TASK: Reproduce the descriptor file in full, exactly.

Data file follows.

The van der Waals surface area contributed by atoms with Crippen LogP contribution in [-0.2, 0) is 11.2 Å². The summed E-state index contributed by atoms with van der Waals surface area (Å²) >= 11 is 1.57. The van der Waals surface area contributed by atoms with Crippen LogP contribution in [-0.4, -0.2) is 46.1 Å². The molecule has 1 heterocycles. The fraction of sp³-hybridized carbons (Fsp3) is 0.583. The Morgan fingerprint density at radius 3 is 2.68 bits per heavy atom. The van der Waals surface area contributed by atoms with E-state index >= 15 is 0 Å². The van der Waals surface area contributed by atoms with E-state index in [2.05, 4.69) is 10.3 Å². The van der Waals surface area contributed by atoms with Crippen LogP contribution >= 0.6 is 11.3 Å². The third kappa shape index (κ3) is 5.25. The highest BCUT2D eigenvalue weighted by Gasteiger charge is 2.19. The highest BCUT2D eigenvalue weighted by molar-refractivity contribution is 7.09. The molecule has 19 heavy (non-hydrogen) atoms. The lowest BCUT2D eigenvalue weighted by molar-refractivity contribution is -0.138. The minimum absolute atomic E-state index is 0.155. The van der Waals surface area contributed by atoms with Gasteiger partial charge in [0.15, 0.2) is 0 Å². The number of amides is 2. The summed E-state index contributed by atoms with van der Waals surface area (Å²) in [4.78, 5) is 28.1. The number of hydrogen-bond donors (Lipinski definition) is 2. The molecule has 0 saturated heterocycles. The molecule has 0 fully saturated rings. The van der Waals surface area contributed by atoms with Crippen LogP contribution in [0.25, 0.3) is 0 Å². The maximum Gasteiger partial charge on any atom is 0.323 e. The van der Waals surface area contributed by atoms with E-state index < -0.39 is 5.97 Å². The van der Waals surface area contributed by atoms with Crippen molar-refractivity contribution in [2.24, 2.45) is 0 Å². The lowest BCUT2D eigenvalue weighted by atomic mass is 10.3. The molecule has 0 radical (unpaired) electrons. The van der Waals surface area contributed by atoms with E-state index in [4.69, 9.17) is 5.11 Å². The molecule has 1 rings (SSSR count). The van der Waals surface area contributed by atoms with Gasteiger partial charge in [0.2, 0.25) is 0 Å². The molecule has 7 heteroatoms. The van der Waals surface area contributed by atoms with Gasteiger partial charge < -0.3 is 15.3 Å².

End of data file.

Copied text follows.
The van der Waals surface area contributed by atoms with Crippen LogP contribution in [-0.2, 0) is 11.2 Å². The summed E-state index contributed by atoms with van der Waals surface area (Å²) >= 11 is 1.57. The van der Waals surface area contributed by atoms with Crippen LogP contribution in [-0.4, -0.2) is 46.1 Å². The molecule has 1 heterocycles. The fraction of sp³-hybridized carbons (Fsp3) is 0.583. The Morgan fingerprint density at radius 3 is 2.68 bits per heavy atom. The van der Waals surface area contributed by atoms with E-state index >= 15 is 0 Å². The van der Waals surface area contributed by atoms with E-state index in [2.05, 4.69) is 10.3 Å². The van der Waals surface area contributed by atoms with Crippen LogP contribution >= 0.6 is 11.3 Å². The third kappa shape index (κ3) is 5.25. The highest BCUT2D eigenvalue weighted by Gasteiger charge is 2.19. The highest BCUT2D eigenvalue weighted by molar-refractivity contribution is 7.09. The molecule has 19 heavy (non-hydrogen) atoms. The lowest BCUT2D eigenvalue weighted by molar-refractivity contribution is -0.138. The minimum absolute atomic E-state index is 0.155. The van der Waals surface area contributed by atoms with Gasteiger partial charge in [0.15, 0.2) is 0 Å². The number of amides is 2. The summed E-state index contributed by atoms with van der Waals surface area (Å²) in [4.78, 5) is 28.1. The number of hydrogen-bond donors (Lipinski definition) is 2. The molecule has 0 saturated heterocycles. The molecule has 0 fully saturated rings. The van der Waals surface area contributed by atoms with Crippen LogP contribution in [0.25, 0.3) is 0 Å². The maximum Gasteiger partial charge on any atom is 0.323 e. The van der Waals surface area contributed by atoms with E-state index < -0.39 is 5.97 Å². The van der Waals surface area contributed by atoms with Crippen molar-refractivity contribution in [2.24, 2.45) is 0 Å². The lowest BCUT2D eigenvalue weighted by atomic mass is 10.3. The molecule has 0 radical (unpaired) electrons. The van der Waals surface area contributed by atoms with E-state index in [4.69, 9.17) is 5.11 Å². The molecule has 1 rings (SSSR count). The van der Waals surface area contributed by atoms with Gasteiger partial charge in [0.2, 0.25) is 0 Å². The molecule has 7 heteroatoms. The van der Waals surface area contributed by atoms with Gasteiger partial charge < -0.3 is 15.3 Å².